Friday 20th October, 2017
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We are giving Chibok girls all round support to rehabilitate them-UNFPA

We are giving Chibok girls all round support to rehabilitate them-UNFPA

Since the release of the first set of 24 Chibok girls from the den of Boko Haram terrorists, the United Nations Population Fund (UNFPA) has been providing different forms of support to them.
 
In this interview with journalists in Abuja, the Deputy Representative of the UNFPA in Nigeria, Eugene Kongnyuy, spoke extensively on the efforts to assist both the first 24 and the recent 82 Chibok girls reintegrate fully into the society. HASSAN ZAGGI was there. Excerpts:
 
How will UNFPA help the Chibok girls who regained their freedom reintegrate into the so­ciety?
 
As you are aware, the United Nations Population Fund (UNF­PA) support is for the 24 Chibok girls that were released, 21 plus three, and now 82 girls have also been released. They are under the safekeeping of the Federal Minis­try of Women Affairs. We received a request from the Ministry on cer­tain specific areas that UNFPA has comparative advantage. These in­clude physical rehabilitation, med­ical rehabilitation, psychosocial re­habilitation as well as livelihood support.
 
Basically, the physical rehabili­tation is to provide the girls with their personal effects needs which include culturally appropriate dressing and other clothing ma­terials.
 
In terms of medical support, some of the girls had series of medical treatment where they went through medical screening and diagnosis, and they were all treated.
 
In terms of psychosocial sup­port, they had serious psychoso­cial trauma as such they all needed counseling. They have lost basical­ly their childhood, missed three years of adolescent hood and gone through violence including sexu­al, physical and emotional. They needed psychosocial rehabilita­tion.
 
In terms of nutrition, many of them were malnourished; they needed some balanced diet to get them back to normalcy. They also needed a shelter where they can stay and be looked after. Govern­ment is providing that. UNFPA is also providing livelihood support through the government. The girls were asked whether they wanted to go back to school or they want­ed to follow a vocational training track. They divided themselves into two groups. Those who de­cided to pursue formal education, teachers were recruited to actual­ly fast-track their preparation for Senior School Certificate Exami­nation (SSCE) because they were kidnapped as they were about to write their SSCE so that they can proceed to university.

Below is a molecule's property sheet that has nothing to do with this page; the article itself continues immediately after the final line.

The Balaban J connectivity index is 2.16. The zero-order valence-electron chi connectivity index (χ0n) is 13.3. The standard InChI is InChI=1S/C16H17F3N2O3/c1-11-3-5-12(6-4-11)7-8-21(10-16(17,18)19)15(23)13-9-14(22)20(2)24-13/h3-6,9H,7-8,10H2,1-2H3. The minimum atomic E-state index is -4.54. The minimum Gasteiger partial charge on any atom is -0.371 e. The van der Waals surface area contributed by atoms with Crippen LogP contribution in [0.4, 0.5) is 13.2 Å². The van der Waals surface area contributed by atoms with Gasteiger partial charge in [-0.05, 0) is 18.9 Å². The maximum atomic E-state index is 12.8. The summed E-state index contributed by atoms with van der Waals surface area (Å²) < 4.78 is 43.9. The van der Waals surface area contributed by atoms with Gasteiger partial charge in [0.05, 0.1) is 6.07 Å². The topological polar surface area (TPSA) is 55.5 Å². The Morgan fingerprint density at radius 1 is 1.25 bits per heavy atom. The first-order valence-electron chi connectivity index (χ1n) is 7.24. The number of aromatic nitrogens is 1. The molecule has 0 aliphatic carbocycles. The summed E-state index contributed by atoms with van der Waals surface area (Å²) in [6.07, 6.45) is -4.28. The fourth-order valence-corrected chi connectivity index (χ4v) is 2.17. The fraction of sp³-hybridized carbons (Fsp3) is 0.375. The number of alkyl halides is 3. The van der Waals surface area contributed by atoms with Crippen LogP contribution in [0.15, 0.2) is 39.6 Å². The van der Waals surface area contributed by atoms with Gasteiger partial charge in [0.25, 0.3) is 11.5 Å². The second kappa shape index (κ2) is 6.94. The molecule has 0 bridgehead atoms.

Those who wanted vocation­al training, many of them chose to be trained as psychotherapists, some of them are undertaking ICT training.
 
So, these are the different forms of trainings they are offered so that they can prepare for their future in establishing small businesses or get job when they get themselves integrated back into their com­munities.
 
Have UNFPA had access to the 82 that were recently released?
 
I had a bilateral meeting with the Minister of Women Affairs, re­cently and the girls were still un­dergoing medical assessment at that point in time.
 
We, in the UNFPA, have not been able to see them because they said the girls were undergo­ing medical assessment because they had similar medical cases as with the previous 24.
 
We are hopeful that once the assessment is done, the necessary training is given, then, they will go to where they are supposed to live and that they will take simi­lar nine-month rehabilitation pro­gramme as the previous 24 girls.
 
Do you have any fear over the reintegration of these girls into the society, bearing in mind the issue of stigmatisation?